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Tom Joad Lives

https://i2.wp.com/www.cartoonstock.com/newscartoons/cartoonists/gcu/lowres/gcun23l.jpg


https://i2.wp.com/www.scotsindependent.org/features/quotations/John%20Steinbeck.jpg“Wherever there’s a fight so hungry people can eat, I’ll be there.”

Great piece from http://killiansaid.blogspot.com/ on Steinbeck which segues on through The Grapes Of Wrath, Tom Joad, John Ford, Woody Guthrie up to Tom Morello and Springsteen!

Although John Steinbeck never achieved the stylistic heights of Fitzgerald, Faulkner, or Hemingway, when he wrote The Grapes Of Wrath, he wrote one of the genuinely great American novels of the 20th Century.

The epic of the Joad family resonates profoundly: Literally swept away by the Dust Bowl, the battered clan migrates west to the promised land of California only to find that themselves reviled and rejected by those who came before them.

Fleeing the law, Tom Joad goes underground and by doing so transforms himself into an icon of the dispossessed. Henry Fonda as Tom famously captured this moment in the classic John Ford film. Tom attempts to assuage the fears of his worried, only half-understanding mother by assuring her that “Wherever there’s a fight so hungry people can eat, I’ll be there.” He leaves his disintegrating family to merge with the larger family that lives “wherever you can look.” He disappears into the night to reemerge as a solitary figure questing hopefully into the dawn:

Woody Guthrie captured the novel’s Depression-era spirit of solidarity in his protest ballad “Tom Joad.” Where the film’s monologue stressed middle-class aspirations of “people … eatin’ the stuff they raise, and livin’ in the houses they build,” Guthrie turned his attention to a class army of the hungry, the weeping, and the disenfranchised.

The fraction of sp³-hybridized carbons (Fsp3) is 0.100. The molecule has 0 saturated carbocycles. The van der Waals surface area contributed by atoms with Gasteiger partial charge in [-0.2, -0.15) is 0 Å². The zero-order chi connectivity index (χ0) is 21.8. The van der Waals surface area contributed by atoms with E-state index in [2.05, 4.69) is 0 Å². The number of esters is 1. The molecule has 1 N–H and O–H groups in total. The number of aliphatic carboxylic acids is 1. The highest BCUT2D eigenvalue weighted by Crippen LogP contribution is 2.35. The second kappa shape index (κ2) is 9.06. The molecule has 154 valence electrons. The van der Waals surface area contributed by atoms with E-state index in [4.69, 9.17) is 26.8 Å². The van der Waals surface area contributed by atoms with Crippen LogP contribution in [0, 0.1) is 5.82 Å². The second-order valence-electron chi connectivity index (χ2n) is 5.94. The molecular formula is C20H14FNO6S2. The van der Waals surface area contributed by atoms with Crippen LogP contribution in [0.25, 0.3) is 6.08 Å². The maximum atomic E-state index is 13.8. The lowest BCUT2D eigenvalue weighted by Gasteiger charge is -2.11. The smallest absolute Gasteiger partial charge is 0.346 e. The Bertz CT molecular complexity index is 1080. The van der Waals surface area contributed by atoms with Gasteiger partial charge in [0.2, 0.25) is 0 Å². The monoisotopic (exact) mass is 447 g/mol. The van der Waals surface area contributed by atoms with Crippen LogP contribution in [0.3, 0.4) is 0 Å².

It’s telling that in Ford’s film, children laugh when they were hungry; in Guthrie’s song, they cry. Where Ford’s view is ultimately and unsurprisingly romantic, Guthrie — an Okie himself — retains a hard edge.

Post-war prosperity seemed to bear out Ford’s vision, at least in part. But as Reaganomics and globalization began to suffocate the middle class like as boa constrictor, Tom Joad suddenly seemed as relevant as ever.

In 1995, Bruce Springsteen updated the famous monologue in “The Ghost of Tom Joad.” Here, the homeless huddle under a bridge, denied even the community of a migrant camp. A teeming road leads to poverty and exploitation. And yet, the singer won’t surrender his anger even if it does depend on the fading hope of his belief in a ghost. Three years later, Rage Against The Machine released their own fiery take, keeping the ghost alive for a new generation.

For it seems that Tom Joad won’t go away, even as the middle class dreams of the Ford film fade for millions.

Recently, Rage guitarist Tom Morello joined Bruce Springsteen on stage for what must be the definitive performance of “The Ghost Of Tom Joad.” Morello’s soft voice combines with Springsteen’s defiance and remarkable empathy to form an anthem culminating in a Morello guitar solo that captures all of the frustration and rage conveyed by the lyrics in a literal attempt to summon forth old Tom’s ghost. A video of the performance made its way to YouTube, spreading Tom Joad’s words in a way that Steinbeck or Ford of Guthrie could never have imagined:

You just can’t keep a good man down…

June 25, 2008 Posted by | Bruce Springsteen, John Steinbeck, Music_ClassicRock, OTHER_ARTICLE, OTHER_LITERATURE, Tom Morello, _CARTOON, _MUSIC, _VIDEO | Leave a comment